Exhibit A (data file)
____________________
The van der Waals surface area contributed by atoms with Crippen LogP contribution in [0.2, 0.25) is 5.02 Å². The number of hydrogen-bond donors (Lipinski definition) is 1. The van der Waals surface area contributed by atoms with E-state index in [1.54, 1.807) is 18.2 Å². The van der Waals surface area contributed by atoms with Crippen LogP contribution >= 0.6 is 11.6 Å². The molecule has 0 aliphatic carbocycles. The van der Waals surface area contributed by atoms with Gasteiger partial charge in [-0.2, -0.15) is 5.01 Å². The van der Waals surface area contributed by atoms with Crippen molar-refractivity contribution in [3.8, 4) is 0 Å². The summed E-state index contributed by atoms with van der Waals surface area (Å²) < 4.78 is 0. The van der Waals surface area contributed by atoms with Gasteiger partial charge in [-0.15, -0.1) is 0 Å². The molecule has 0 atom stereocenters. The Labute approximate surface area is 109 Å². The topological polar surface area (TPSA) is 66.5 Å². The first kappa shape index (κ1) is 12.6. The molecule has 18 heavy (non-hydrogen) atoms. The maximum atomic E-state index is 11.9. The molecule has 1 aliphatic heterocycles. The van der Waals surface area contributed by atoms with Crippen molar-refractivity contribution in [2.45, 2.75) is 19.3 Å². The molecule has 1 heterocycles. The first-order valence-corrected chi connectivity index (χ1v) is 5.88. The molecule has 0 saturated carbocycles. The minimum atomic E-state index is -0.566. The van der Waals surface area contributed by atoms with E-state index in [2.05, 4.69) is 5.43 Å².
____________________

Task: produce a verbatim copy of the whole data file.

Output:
The van der Waals surface area contributed by atoms with Crippen LogP contribution in [0.2, 0.25) is 5.02 Å². The number of hydrogen-bond donors (Lipinski definition) is 1. The van der Waals surface area contributed by atoms with E-state index in [1.54, 1.807) is 18.2 Å². The van der Waals surface area contributed by atoms with Crippen LogP contribution >= 0.6 is 11.6 Å². The molecule has 0 aliphatic carbocycles. The van der Waals surface area contributed by atoms with Gasteiger partial charge in [-0.2, -0.15) is 5.01 Å². The van der Waals surface area contributed by atoms with Crippen molar-refractivity contribution in [3.8, 4) is 0 Å². The summed E-state index contributed by atoms with van der Waals surface area (Å²) < 4.78 is 0. The van der Waals surface area contributed by atoms with Gasteiger partial charge in [-0.15, -0.1) is 0 Å². The molecule has 0 atom stereocenters. The Labute approximate surface area is 109 Å². The topological polar surface area (TPSA) is 66.5 Å². The first kappa shape index (κ1) is 12.6. The molecule has 18 heavy (non-hydrogen) atoms. The maximum atomic E-state index is 11.9. The molecule has 1 aliphatic heterocycles. The van der Waals surface area contributed by atoms with Crippen molar-refractivity contribution in [2.45, 2.75) is 19.3 Å². The molecule has 1 heterocycles. The first-order valence-corrected chi connectivity index (χ1v) is 5.88. The molecule has 0 saturated carbocycles. The minimum atomic E-state index is -0.566. The van der Waals surface area contributed by atoms with E-state index in [2.05, 4.69) is 5.43 Å².